Monday, September 5, 2011

Use of the Stanley Cup for Baptismal Font

Imagine sitting around your living room with your newborn child, thinking about the Sacrament that cleanses him or her from original sin...

Celebrant: Do you reject Satan?

Response: I do.

Celebrant: And all his works?

Response: I do.

Celebrant: And all his empty promises?

Response: I do.

Celebrant: Do you believe in God, the Father almighty, Creator of heaven and earth?

Response: I do.

Celebrant: Do you believe in Jesus Christ, His only Son, our Lord, Who was born of the Virgin Mary, was crucified, died, and was buried, rose from the dead, and is now seated at the right hand of the Father?

Response: I do.

Celebrant: Do you believe in the Holy Spirit, the holy catholic Church, the communion of saints, the forgiveness of sins, the resurrection of the body, and life everlasting?

Response: I do.


..thinking about the holy water that will be poured over his or her head, where you are literally placing your finger into the water that gushed forth from the wound on Christ's Chest, holy water which purifies and exorcises us from venial sin...

..and saying to yourself "I have an idea!! Let us do it in the Stanley Cup!!"

These poor misguided souls do not appear to be Catholic from the photographs. Interestingly enough, one really can't even tell whether the individual baptizing the child is a woman or a man.

Striking in light of yesterday's readings..If you do not speak out to dissuade the wicked from his way, I will hold you responsible for his death.

Terry at Abbey Roads has a post up that is thought-provoking. (Be sure to check out the picture and his description of it - Dada's Magic Bishop)

The Bishop referenced in the post actually DID speak up, as Larry D points out, but Terry brings up an important point.

There are periods in the Church's history when the priests and Bishops fail in their sacred duty to be a physician of souls. They think their vocation is to be nice and reminding us of our wicked natures so that we will be called to the Sacrament of Confession will make the uncatechized think the priest is not being nice.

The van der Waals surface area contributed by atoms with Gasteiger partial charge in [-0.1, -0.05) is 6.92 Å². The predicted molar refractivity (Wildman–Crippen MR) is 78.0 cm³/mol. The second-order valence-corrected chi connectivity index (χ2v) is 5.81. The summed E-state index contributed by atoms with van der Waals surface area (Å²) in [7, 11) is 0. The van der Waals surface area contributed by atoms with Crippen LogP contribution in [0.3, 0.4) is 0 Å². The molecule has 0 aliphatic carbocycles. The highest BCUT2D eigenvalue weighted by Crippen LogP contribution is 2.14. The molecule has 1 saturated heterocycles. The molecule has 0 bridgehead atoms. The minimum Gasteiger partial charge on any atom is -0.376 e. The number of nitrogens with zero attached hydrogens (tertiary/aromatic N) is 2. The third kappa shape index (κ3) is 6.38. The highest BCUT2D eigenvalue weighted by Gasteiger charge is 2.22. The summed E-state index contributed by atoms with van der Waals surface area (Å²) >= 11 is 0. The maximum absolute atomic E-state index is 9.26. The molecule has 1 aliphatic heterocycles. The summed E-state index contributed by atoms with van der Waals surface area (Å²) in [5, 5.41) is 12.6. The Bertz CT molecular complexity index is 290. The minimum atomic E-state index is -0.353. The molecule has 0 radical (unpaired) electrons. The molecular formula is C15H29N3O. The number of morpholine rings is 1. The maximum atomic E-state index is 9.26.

In periods such as we are in, when priests and Bishops recoil from their vocation of dissuading us from our wicked nature, that duty falls to the faithful and God cultivates the courage and zeal in the people He raises to do the job. At the same time, of course, we warn the Bishop about his failures so that he has the opportunity to accept this fraternal warning or reject it. Most just take the easy way out and let laity do their job. I wouldn't want to be them on their day of judgment. Nor do I want Christ to hold me accountable for seeing it and saying nothing about it while calling it piety.

For those like Michael Voris, who are called to the role he is in, there are only two choices and one of them is, if we do not speak out to dissuade the wicked, we will be held accountable for his spiritual death. Not an option at all, really.

Of course, all along the way, the people who see with the eyes in their head instead of the eyes of the soul have a field day trying to torment those answering that call...as is memorialized in the comments section of Terry's blog post.

15 comments:

Maria said...

Holy Communion received on the tongue "signifies the reverence of the faithful for the Eucharist ... provides that Holy Communion will be distributed with due reverence ... is more conducive to faith, reverence and humility.... It [Communion in the hand] carries certain dangers with it which may arise from the new manner of administering holy Communion: the danger of a loss of reverence for the August sacrament of the altar, of profanation, of adulterating the true doctrine."